Facet Block | Pain Management
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If facet joints (the joints between two vertebrae) are causing your neck or back pain, this procedure can pinpoint the problem area(s). A facet block is an injection of numbing medicine into one or more of these small joints.
UM Pain specialists use diagnostic facet blocks for patients with arthritic pain in the facet joints. The procedure’s results guide the next step in care, which may include procedures like radiofrequency ablation to disrupt the function of nerves to these joints.
Patient Information: Facet Blocks
How do I prepare for the procedure?
Your healthcare professional will provide you with full instructions for how to prepare. This information will include when you can eat prior to the procedure and what medications you can and cannot take. If you are diabetic, pregnant or taking blood thinners, such as Coumadin (warfarin) or Plavix, let your doctor know.
You should arrange to have someone drive you home from the procedure.
What happens during the actual procedure?
You will lie on your stomach in an X-ray room. Using X-ray guidance, your doctor will advance needles near the targeted facet joints along the spine. Once the needles are in the proper location, we inject a numbing medicine and remove the needles. You move to the recovery area, where our team will monitor you for about 20 minutes.
You receive verbal and written discharge instructions and you can leave with your driver after your doctor authorizes discharge.
What will I feel during the procedure?
Most people say the stinging and burning of the numbing medicine is the most uncomfortable part of the procedure (this lasts only a few seconds). You may also feel pressure during the injection.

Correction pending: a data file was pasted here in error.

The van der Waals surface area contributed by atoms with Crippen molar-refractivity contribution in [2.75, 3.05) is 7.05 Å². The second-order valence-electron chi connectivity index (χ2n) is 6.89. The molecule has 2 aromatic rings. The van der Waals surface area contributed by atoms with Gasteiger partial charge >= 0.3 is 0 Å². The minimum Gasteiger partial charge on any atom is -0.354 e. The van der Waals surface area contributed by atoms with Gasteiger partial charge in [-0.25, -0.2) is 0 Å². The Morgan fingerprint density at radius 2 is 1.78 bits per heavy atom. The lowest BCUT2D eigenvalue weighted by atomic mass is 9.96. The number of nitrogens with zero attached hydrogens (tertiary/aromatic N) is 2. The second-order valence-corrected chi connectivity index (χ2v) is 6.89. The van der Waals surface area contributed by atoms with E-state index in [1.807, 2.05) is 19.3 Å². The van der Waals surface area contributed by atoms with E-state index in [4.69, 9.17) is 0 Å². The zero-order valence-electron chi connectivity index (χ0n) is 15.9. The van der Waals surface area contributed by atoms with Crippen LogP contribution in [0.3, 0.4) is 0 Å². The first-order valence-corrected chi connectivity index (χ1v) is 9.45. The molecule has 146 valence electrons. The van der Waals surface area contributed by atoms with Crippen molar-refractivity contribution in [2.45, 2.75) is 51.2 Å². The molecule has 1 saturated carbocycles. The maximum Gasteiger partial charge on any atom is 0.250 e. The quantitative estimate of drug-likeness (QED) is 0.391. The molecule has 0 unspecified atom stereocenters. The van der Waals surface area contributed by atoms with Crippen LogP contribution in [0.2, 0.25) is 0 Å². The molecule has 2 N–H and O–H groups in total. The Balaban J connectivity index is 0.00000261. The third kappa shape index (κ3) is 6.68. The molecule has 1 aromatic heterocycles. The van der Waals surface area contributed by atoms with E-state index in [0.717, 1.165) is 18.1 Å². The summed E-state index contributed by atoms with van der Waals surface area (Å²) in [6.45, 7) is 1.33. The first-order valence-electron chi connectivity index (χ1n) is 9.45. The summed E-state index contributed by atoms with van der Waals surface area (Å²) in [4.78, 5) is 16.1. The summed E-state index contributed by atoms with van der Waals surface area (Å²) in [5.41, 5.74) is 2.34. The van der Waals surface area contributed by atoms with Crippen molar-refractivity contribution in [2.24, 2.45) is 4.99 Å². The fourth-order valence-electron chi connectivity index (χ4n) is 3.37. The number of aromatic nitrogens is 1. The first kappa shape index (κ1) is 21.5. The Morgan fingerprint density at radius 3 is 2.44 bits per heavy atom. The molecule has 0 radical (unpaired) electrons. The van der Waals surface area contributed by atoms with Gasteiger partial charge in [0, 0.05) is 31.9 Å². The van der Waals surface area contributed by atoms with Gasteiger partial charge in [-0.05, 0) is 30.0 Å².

How will I feel after the facet block?
Your pain should improve immediately after the procedure. We encourage you to move around and do your usual activities, provided they are not strenuous.
We will provide a phone number to call us the next day to report your pain relief. You could experience some local tenderness for a couple of days after the injection. Using an ice pack three or four times a day may help this.
So you can see how much pain relief is gained by the procedure, we ask that you to hold off taking pain medication the day of your facet block. Your feedback after the procedure will guide us in deciding the next step in your treatment.
What are the risks of facet blocks?
As with most procedures, there is a risk of bleeding, infection or allergic reaction to the medications used. Some mild short-term side effects include headache, nausea or dizziness. Rare brain or nervous system complications can occur.
You may feel some temporary numbness or weakness in your legs or arms (depending on the location of the injection) caused by the local anesthetic. If this interferes with your ability to walk safely, you will have to remain at our clinic until this resolves. You could have increased pain for a few days after the injection, including localized pain at the injection site.